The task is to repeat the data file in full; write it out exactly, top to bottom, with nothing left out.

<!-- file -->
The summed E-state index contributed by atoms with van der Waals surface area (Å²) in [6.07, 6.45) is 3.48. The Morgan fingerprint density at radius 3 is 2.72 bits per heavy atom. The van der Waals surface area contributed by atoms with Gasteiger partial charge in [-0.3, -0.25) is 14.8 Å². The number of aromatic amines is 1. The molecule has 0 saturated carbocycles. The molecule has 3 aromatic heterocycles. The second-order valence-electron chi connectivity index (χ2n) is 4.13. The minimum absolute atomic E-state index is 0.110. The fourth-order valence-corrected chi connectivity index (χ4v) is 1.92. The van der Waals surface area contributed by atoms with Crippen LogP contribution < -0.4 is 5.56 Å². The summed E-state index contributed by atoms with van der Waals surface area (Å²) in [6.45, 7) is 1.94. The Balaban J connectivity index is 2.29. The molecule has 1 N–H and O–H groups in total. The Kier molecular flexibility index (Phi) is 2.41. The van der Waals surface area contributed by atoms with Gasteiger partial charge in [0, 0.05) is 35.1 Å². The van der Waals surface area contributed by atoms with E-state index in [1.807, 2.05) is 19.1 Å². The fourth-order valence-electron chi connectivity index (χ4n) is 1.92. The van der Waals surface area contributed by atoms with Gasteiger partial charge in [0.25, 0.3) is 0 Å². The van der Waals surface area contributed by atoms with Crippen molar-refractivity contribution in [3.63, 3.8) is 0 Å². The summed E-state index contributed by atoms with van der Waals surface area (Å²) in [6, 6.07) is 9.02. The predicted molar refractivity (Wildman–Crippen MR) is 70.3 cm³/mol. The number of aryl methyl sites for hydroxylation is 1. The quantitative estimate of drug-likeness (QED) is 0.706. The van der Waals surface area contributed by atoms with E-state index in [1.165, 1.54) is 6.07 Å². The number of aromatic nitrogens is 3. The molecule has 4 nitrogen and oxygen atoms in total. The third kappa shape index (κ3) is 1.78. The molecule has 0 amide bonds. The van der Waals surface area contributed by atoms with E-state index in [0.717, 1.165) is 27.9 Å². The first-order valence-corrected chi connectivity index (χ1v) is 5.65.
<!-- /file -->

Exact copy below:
The summed E-state index contributed by atoms with van der Waals surface area (Å²) in [6.07, 6.45) is 3.48. The Morgan fingerprint density at radius 3 is 2.72 bits per heavy atom. The van der Waals surface area contributed by atoms with Gasteiger partial charge in [-0.3, -0.25) is 14.8 Å². The number of aromatic amines is 1. The molecule has 0 saturated carbocycles. The molecule has 3 aromatic heterocycles. The second-order valence-electron chi connectivity index (χ2n) is 4.13. The minimum absolute atomic E-state index is 0.110. The fourth-order valence-corrected chi connectivity index (χ4v) is 1.92. The van der Waals surface area contributed by atoms with Crippen LogP contribution < -0.4 is 5.56 Å². The summed E-state index contributed by atoms with van der Waals surface area (Å²) in [6.45, 7) is 1.94. The Balaban J connectivity index is 2.29. The molecule has 1 N–H and O–H groups in total. The Kier molecular flexibility index (Phi) is 2.41. The van der Waals surface area contributed by atoms with Gasteiger partial charge in [0, 0.05) is 35.1 Å². The van der Waals surface area contributed by atoms with E-state index in [1.807, 2.05) is 19.1 Å². The fourth-order valence-electron chi connectivity index (χ4n) is 1.92. The van der Waals surface area contributed by atoms with Gasteiger partial charge in [0.25, 0.3) is 0 Å². The van der Waals surface area contributed by atoms with Crippen molar-refractivity contribution in [3.63, 3.8) is 0 Å². The summed E-state index contributed by atoms with van der Waals surface area (Å²) in [6, 6.07) is 9.02. The predicted molar refractivity (Wildman–Crippen MR) is 70.3 cm³/mol. The number of aryl methyl sites for hydroxylation is 1. The quantitative estimate of drug-likeness (QED) is 0.706. The van der Waals surface area contributed by atoms with E-state index in [1.165, 1.54) is 6.07 Å². The number of aromatic nitrogens is 3. The molecule has 4 nitrogen and oxygen atoms in total. The third kappa shape index (κ3) is 1.78. The molecule has 0 amide bonds. The van der Waals surface area contributed by atoms with E-state index in [0.717, 1.165) is 27.9 Å². The first-order valence-corrected chi connectivity index (χ1v) is 5.65.